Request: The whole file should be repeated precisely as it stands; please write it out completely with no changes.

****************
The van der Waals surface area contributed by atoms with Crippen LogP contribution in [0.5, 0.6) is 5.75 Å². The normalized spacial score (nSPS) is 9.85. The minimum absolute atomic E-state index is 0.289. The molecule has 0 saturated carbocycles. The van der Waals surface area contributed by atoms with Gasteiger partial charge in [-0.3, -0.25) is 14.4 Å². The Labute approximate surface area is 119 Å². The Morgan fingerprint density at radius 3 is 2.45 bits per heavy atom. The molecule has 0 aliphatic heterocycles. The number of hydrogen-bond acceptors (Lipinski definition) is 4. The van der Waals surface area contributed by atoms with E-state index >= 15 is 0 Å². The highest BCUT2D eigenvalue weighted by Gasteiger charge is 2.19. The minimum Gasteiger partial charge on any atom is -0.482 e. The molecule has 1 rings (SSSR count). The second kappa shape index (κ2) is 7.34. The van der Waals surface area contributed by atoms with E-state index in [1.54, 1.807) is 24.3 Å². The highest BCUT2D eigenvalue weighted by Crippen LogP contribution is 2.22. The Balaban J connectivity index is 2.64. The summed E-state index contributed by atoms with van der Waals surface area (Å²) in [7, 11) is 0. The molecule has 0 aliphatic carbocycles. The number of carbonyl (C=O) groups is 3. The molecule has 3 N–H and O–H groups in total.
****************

The van der Waals surface area contributed by atoms with Crippen LogP contribution in [0.5, 0.6) is 5.75 Å². The normalized spacial score (nSPS) is 9.85. The minimum absolute atomic E-state index is 0.289. The molecule has 0 saturated carbocycles. The van der Waals surface area contributed by atoms with Gasteiger partial charge in [-0.3, -0.25) is 14.4 Å². The Labute approximate surface area is 119 Å². The Morgan fingerprint density at radius 3 is 2.45 bits per heavy atom. The molecule has 0 aliphatic heterocycles. The number of hydrogen-bond acceptors (Lipinski definition) is 4. The van der Waals surface area contributed by atoms with E-state index >= 15 is 0 Å². The highest BCUT2D eigenvalue weighted by Gasteiger charge is 2.19. The minimum Gasteiger partial charge on any atom is -0.482 e. The molecule has 1 rings (SSSR count). The second kappa shape index (κ2) is 7.34. The van der Waals surface area contributed by atoms with E-state index in [1.54, 1.807) is 24.3 Å². The highest BCUT2D eigenvalue weighted by Crippen LogP contribution is 2.22. The Balaban J connectivity index is 2.64. The summed E-state index contributed by atoms with van der Waals surface area (Å²) in [7, 11) is 0. The molecule has 0 aliphatic carbocycles. The number of carbonyl (C=O) groups is 3. The molecule has 3 N–H and O–H groups in total.